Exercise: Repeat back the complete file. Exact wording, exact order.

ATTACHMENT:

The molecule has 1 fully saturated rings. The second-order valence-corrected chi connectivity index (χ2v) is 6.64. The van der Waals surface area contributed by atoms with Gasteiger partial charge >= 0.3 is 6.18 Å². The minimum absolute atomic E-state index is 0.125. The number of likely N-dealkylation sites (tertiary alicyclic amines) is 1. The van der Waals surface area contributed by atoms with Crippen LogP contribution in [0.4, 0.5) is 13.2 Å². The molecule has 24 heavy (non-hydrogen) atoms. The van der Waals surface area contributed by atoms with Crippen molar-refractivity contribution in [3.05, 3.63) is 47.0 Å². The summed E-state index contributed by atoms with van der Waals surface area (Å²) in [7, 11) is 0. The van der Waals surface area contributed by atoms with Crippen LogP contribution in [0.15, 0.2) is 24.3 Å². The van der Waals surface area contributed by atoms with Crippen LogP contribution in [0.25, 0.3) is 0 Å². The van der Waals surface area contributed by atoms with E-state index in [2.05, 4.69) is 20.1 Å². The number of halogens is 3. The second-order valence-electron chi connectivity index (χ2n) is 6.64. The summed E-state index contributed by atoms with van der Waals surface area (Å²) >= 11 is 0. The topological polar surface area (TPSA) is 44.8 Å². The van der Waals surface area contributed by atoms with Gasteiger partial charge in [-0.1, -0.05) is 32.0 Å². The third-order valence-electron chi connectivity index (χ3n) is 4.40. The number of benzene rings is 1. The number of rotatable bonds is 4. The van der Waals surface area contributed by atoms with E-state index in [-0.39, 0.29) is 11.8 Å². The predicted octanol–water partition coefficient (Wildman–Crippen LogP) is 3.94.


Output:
The molecule has 1 fully saturated rings. The second-order valence-corrected chi connectivity index (χ2v) is 6.64. The van der Waals surface area contributed by atoms with Gasteiger partial charge >= 0.3 is 6.18 Å². The minimum absolute atomic E-state index is 0.125. The number of likely N-dealkylation sites (tertiary alicyclic amines) is 1. The van der Waals surface area contributed by atoms with Crippen LogP contribution in [0.4, 0.5) is 13.2 Å². The molecule has 24 heavy (non-hydrogen) atoms. The van der Waals surface area contributed by atoms with Crippen molar-refractivity contribution in [3.05, 3.63) is 47.0 Å². The summed E-state index contributed by atoms with van der Waals surface area (Å²) in [7, 11) is 0. The van der Waals surface area contributed by atoms with Crippen LogP contribution in [0.15, 0.2) is 24.3 Å². The van der Waals surface area contributed by atoms with Crippen LogP contribution in [0.25, 0.3) is 0 Å². The van der Waals surface area contributed by atoms with E-state index in [2.05, 4.69) is 20.1 Å². The number of halogens is 3. The second-order valence-electron chi connectivity index (χ2n) is 6.64. The summed E-state index contributed by atoms with van der Waals surface area (Å²) >= 11 is 0. The topological polar surface area (TPSA) is 44.8 Å². The van der Waals surface area contributed by atoms with Gasteiger partial charge in [-0.1, -0.05) is 32.0 Å². The third-order valence-electron chi connectivity index (χ3n) is 4.40. The number of benzene rings is 1. The number of rotatable bonds is 4. The van der Waals surface area contributed by atoms with E-state index in [-0.39, 0.29) is 11.8 Å². The predicted octanol–water partition coefficient (Wildman–Crippen LogP) is 3.94.